How JustAnswer Works:
  • Ask an Expert
    Experts are full of valuable knowledge and are ready to help with any question. Credentials confirmed by a Fortune 500 verification firm.
  • Get a Professional Answer
    Via email, text message, or notification as you wait on our site.
    Ask follow up questions if you need to.
  • 100% Satisfaction Guarantee
    Rate the answer you receive.
Ask Dr. B. Your Own Question
Dr. B.
Dr. B., Veterinarian
Category: Dog Veterinary
Satisfied Customers: 20635
Experience:  Hello, I am a small animal veterinarian and am happy to discuss any concerns & questions you have on any species.
Type Your Dog Veterinary Question Here...
Dr. B. is online now
A new question is answered every 9 seconds

Large, soft lump on front arm-part of dog's left leg. She is

Customer Question

large, soft lump on front arm-part of dog's left leg. She is very active for 14, running, jumping, playing; and the lump doesn't seem to bother her yet. It was discovered several months ago by the groomer. It is slow-growing, but has grown since she found it.
My vet has examined it and immediately said it was cancer and that her leg should be amputated. He did no biopsy. I do not want her leg amputated but I would consider removing the lump.
Submitted: 1 year ago.
Category: Dog Veterinary
Expert:  Dr. B. replied 1 year ago.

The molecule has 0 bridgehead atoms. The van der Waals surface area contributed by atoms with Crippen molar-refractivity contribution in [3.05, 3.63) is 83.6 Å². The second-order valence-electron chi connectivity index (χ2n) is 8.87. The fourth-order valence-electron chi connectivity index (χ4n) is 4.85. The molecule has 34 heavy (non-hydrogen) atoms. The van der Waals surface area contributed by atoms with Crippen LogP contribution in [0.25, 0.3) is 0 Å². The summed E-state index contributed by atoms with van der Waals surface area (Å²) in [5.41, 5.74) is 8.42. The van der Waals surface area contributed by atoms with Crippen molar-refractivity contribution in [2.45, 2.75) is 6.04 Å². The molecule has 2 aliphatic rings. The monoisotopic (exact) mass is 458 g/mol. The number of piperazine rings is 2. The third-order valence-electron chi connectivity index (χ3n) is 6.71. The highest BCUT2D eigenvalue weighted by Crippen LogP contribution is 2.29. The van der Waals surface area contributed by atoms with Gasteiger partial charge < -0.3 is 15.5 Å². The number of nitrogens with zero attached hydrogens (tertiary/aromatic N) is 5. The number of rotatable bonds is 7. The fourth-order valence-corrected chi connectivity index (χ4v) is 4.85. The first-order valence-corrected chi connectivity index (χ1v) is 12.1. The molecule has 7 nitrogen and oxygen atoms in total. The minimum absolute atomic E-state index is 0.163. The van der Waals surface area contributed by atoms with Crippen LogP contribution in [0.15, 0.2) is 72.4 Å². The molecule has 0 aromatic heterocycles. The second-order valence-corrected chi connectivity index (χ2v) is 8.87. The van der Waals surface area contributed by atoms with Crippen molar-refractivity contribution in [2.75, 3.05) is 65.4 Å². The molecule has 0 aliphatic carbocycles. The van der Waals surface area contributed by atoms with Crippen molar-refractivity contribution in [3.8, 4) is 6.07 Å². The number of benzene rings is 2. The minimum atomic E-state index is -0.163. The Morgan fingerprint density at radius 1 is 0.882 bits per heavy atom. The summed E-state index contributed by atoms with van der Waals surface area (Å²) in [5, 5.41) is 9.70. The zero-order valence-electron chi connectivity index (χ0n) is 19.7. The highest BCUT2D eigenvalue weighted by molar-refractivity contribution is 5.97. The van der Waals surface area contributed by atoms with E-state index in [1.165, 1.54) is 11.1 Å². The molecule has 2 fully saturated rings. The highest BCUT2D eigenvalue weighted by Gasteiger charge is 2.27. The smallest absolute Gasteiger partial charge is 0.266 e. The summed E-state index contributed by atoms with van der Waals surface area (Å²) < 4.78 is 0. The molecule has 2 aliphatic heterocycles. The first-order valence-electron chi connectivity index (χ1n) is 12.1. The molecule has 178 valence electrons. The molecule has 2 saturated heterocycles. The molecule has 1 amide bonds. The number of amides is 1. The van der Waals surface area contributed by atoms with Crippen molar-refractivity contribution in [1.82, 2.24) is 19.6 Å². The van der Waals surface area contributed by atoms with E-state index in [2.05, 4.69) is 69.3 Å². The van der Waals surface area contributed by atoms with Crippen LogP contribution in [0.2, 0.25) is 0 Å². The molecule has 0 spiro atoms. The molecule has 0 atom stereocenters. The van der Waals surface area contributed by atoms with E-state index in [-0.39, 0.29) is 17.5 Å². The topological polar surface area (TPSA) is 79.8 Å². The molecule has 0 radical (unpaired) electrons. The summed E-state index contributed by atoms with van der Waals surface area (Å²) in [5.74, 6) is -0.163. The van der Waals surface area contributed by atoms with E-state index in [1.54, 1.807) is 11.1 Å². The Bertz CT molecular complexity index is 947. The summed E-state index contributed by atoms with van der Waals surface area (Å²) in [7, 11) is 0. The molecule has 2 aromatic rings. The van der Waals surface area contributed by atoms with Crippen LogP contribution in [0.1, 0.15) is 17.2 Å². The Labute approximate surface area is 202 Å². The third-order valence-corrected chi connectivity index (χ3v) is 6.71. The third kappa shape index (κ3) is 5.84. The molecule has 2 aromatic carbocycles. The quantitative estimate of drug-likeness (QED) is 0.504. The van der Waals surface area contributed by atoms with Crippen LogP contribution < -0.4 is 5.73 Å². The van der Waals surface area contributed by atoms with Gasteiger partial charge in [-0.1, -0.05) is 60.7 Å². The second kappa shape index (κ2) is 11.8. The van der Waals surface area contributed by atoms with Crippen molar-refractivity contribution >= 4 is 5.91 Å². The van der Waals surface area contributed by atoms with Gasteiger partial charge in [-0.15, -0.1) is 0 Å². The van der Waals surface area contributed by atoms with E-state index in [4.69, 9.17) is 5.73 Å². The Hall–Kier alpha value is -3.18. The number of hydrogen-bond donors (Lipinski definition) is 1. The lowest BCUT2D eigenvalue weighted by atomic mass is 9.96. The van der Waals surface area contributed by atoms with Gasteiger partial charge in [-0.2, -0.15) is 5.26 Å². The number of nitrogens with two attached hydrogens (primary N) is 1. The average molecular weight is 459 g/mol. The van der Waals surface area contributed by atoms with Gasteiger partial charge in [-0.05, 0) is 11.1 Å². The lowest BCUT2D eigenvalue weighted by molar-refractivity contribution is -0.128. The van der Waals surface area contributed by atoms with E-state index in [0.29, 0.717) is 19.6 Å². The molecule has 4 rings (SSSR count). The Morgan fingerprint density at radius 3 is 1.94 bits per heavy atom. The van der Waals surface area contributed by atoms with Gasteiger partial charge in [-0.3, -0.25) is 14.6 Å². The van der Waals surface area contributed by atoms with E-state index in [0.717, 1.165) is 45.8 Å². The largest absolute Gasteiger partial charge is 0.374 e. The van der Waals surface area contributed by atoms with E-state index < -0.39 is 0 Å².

Hello & welcome, I am Dr. B, a licensed veterinarian and I would like to help you with your wee one today. First, I am glad to hear that Lexi's lump isn't causing her any bother, but if it is growing and on her leg we do need to tread with care. This is because if it is allowed to grow too big (and since legs only have so much skin to spare), it is possible that your vet won't be able to remove it once it gets to a particular size. With that in mind, I'd note that with a mass as you have described, we'd be most concerns of possible cysts, a fatty lump (lipoma), a benign growth or a nasty cancer (ie muscle based sarcoma, gland based adenocarcinoma, mast cell tumor). And with those few to be wary of and since you reported this slowly growing as of late, you may want to consider having it at least checked and tested before you go to make sure its not something that needs to be removed urgently. In regards ***** ***** you can have your vet evaluate the mass via fine needle aspiration (FNA). This is where the vet uses a needle to harvest cells from the mass. If the remove pus, then this tells us that there is infection present and antibiotics can be dispensed. If fatty material is removed, then its just a lipoma and one needs removing if it getting overly large (but likely not urgently). If clear fluid is removed, then a cyst would be likely and it could be drained so it causes no issue while you are away. Otherwise, if the above are not found, then the cells they harvest can be stained and the identity of the nature of the mass can be determined and whether it is something that is concerning or needs more serious treatment. Overall, if this mass is growing and it is on a part of the body with limited skin, we need to be careful here. So, even if you aren't keen to have surgery before you go, you could have this tested to determine what it is and whether the delay is a safe option. And I'd note that if she is due a booster soon, you could move that appointment up so that you can have your vet sample this mass at the same time to keep costs down. And that way we'd know what is present and know how best to address it for her. Please take care,Dr. B. PS- You are picking good time to visit, as we have been having lovely warm weather here in Scotland as of late. :)-----------------------------------------------------------------------------------------------------------------If you have any other questions, please ask me – I’ll be happy to respond. **Afterwards, I would be grateful if you would rate my service by clicking on the "Rate my Expert' button at the top of the page as this is the only way I am credited for helping you. Thank you for your feedback!: )